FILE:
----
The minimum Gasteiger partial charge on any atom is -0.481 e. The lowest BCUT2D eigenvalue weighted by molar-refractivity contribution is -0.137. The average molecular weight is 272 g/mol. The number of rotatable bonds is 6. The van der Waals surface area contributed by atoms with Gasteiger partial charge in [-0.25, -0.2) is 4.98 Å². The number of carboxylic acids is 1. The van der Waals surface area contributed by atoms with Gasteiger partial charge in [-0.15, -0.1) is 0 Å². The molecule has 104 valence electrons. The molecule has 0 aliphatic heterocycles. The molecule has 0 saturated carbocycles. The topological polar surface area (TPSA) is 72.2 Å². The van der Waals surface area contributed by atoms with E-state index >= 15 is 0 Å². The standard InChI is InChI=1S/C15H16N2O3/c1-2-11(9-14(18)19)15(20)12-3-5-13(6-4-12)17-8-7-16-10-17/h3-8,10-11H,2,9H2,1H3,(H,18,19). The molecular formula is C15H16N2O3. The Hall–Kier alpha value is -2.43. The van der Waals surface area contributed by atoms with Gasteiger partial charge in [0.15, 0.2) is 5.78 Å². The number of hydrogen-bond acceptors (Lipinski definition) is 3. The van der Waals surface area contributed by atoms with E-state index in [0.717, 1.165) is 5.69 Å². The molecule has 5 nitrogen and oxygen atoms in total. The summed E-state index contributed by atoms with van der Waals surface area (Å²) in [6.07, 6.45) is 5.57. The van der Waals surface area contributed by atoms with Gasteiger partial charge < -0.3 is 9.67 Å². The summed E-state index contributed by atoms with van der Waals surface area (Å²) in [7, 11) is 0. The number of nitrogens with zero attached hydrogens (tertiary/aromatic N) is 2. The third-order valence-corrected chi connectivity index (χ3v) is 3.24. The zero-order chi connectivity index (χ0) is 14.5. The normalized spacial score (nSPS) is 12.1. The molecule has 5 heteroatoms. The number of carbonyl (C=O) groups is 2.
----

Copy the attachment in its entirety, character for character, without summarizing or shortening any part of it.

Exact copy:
The minimum Gasteiger partial charge on any atom is -0.481 e. The lowest BCUT2D eigenvalue weighted by molar-refractivity contribution is -0.137. The average molecular weight is 272 g/mol. The number of rotatable bonds is 6. The van der Waals surface area contributed by atoms with Gasteiger partial charge in [-0.25, -0.2) is 4.98 Å². The number of carboxylic acids is 1. The van der Waals surface area contributed by atoms with Gasteiger partial charge in [-0.15, -0.1) is 0 Å². The molecule has 104 valence electrons. The molecule has 0 aliphatic heterocycles. The molecule has 0 saturated carbocycles. The topological polar surface area (TPSA) is 72.2 Å². The van der Waals surface area contributed by atoms with E-state index >= 15 is 0 Å². The standard InChI is InChI=1S/C15H16N2O3/c1-2-11(9-14(18)19)15(20)12-3-5-13(6-4-12)17-8-7-16-10-17/h3-8,10-11H,2,9H2,1H3,(H,18,19). The molecular formula is C15H16N2O3. The Hall–Kier alpha value is -2.43. The van der Waals surface area contributed by atoms with Gasteiger partial charge in [0.15, 0.2) is 5.78 Å². The number of hydrogen-bond acceptors (Lipinski definition) is 3. The van der Waals surface area contributed by atoms with E-state index in [0.717, 1.165) is 5.69 Å². The molecule has 5 nitrogen and oxygen atoms in total. The summed E-state index contributed by atoms with van der Waals surface area (Å²) in [6.07, 6.45) is 5.57. The van der Waals surface area contributed by atoms with Gasteiger partial charge < -0.3 is 9.67 Å². The summed E-state index contributed by atoms with van der Waals surface area (Å²) in [7, 11) is 0. The number of nitrogens with zero attached hydrogens (tertiary/aromatic N) is 2. The third-order valence-corrected chi connectivity index (χ3v) is 3.24. The zero-order chi connectivity index (χ0) is 14.5. The normalized spacial score (nSPS) is 12.1. The molecule has 5 heteroatoms. The number of carbonyl (C=O) groups is 2.